Two years ago the Dominguez* family — dad Miguel, mom Guadalupe, and daughter Sofia (6) — lived in Texas with members of their extended family. When Guadalupe became pregnant with their new daughter Valentina, Sofia was diagnosed with developmental delays.
At that time, Miguel began to look for opportunities that would provide for the special needs of his budding family. Fortunately, and despite the fact that the country was in a pandemic, his efforts paid off and Miguel was offered a job opportunity that promised to change his family’s future for the better. The catch? The job meant leaving his extended family in Texas to move to California.
After their move, the family began settling into their new lives and Miguel settled into his new workplace. But after only a month of working at the company, management announced layoffs due to economic stressors brought about by the pandemic. Miguel was informed that he would be without a job in two weeks.
With a strong work ethic and a desire to provide for his family, Miguel applied for jobs wherever he could find them but came up empty handed. With no one but themselves to lean on, the bills began to pile up and rent was well past due. Finally, their landlord evicted them. What was once a new beginning in California turned into an end to their stability and an end to a safe place to call home.
Miguel became more despondent, worried, and stressed than he’d ever been before. How could he provide for the unique needs of his family? How could he make his daughters feel safe? How could he care for his wife, who was the sole caretaker of their two young daughters? With so many stressors, it was overwhelmingly difficult to get out in front of the situation. Each day was a struggle to take care of the necessities — like putting food on the table. Anything beyond that — like getting Sofia any of the special care she needed — just wasn’t manageable.
Miguel and Guadalupe had the painful chore of telling their daughters that they had to leave their new home and that life was going to change. Miguel remembers feeling disappointed and distressed having to put his family through this confusing and painful time. “I blamed myself,” he shared.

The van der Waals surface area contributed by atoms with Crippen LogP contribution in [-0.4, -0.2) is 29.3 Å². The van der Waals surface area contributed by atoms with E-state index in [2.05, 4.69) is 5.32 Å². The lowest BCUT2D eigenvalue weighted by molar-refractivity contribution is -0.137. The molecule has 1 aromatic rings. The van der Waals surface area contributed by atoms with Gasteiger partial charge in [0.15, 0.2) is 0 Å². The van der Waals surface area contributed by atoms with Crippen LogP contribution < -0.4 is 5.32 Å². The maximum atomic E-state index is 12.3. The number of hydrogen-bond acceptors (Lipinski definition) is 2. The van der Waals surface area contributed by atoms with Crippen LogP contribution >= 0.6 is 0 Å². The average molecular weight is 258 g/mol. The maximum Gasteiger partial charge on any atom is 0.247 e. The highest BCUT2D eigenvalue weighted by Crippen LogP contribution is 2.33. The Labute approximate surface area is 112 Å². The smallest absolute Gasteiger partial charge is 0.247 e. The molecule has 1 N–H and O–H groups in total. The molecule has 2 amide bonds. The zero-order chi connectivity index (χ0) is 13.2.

One day, Miguel informed Sofia’s social worker about their living situation. She connected Miguel with Samaritan House to get them help. Once Samaritan House understood the family’s situation and need, they were referred to Home & Hope.
Because of the pandemic, finding housing and jobs was vastly more challenging than in the past. Getting access to the internet to find, tour, and apply for housing, identify open jobs and attend interviews, and obtain benefits seemed almost insurmountable. Even simple things, like following the structure of the program and moving week over week to new housing, required energy, attention, and focus — things that Miguel had in short supply and had to reserve for his new baby daughter and Sofia’s needs.
But in the midst of dark times, hope can be a powerful ally. Miguel shared that, through prayers, faith, and the support of Home & Hope, his family survived being homeless. After a year in the emergency shelter program, the Dominguez family found housing through Home & Hope’s longtime partnership with a permanent housing provider on the Peninsula. “I didn’t know anything about resources I could use or the best ways to find housing,” said Miguel. “But [my case manager] Arlene taught me so much, like how to save money and how to find and keep affordable housing. Now, I’ll have that knowledge anytime I need it.”
Within two weeks, their family moved into their new apartment and Miguel worked as a delivery person, bringing in some much needed income. According to Miguel, “Having a safe and stable place to call home while we figured out what to do was a huge relief and one of the biggest blessings from this last year. And after only a month in our new apartment, our lives feel normal again. I see smiles on my daughters’ faces and a chance at a better future for my family. Thank you, Home & Hope.”
*Names are changed to protect the privacy of our families.